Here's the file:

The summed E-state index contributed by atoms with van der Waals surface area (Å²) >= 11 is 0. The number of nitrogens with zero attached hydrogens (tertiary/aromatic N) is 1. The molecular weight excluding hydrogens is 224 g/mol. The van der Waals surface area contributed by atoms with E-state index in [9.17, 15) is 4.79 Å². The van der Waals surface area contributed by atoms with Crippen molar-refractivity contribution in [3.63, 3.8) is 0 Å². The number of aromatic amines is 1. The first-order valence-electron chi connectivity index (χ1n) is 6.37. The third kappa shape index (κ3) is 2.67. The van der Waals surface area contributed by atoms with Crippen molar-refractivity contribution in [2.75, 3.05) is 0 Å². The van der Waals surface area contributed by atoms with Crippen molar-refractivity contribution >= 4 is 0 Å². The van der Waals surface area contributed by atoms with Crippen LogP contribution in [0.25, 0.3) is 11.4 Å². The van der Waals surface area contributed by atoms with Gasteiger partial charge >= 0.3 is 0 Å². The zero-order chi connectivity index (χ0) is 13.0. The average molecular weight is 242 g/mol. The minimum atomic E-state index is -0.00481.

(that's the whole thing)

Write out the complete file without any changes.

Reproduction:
The summed E-state index contributed by atoms with van der Waals surface area (Å²) >= 11 is 0. The number of nitrogens with zero attached hydrogens (tertiary/aromatic N) is 1. The molecular weight excluding hydrogens is 224 g/mol. The van der Waals surface area contributed by atoms with E-state index in [9.17, 15) is 4.79 Å². The van der Waals surface area contributed by atoms with Crippen molar-refractivity contribution in [3.63, 3.8) is 0 Å². The number of aromatic amines is 1. The first-order valence-electron chi connectivity index (χ1n) is 6.37. The third kappa shape index (κ3) is 2.67. The van der Waals surface area contributed by atoms with Crippen molar-refractivity contribution in [2.75, 3.05) is 0 Å². The van der Waals surface area contributed by atoms with Crippen molar-refractivity contribution >= 4 is 0 Å². The van der Waals surface area contributed by atoms with Crippen LogP contribution in [0.25, 0.3) is 11.4 Å². The van der Waals surface area contributed by atoms with Gasteiger partial charge >= 0.3 is 0 Å². The zero-order chi connectivity index (χ0) is 13.0. The average molecular weight is 242 g/mol. The minimum atomic E-state index is -0.00481.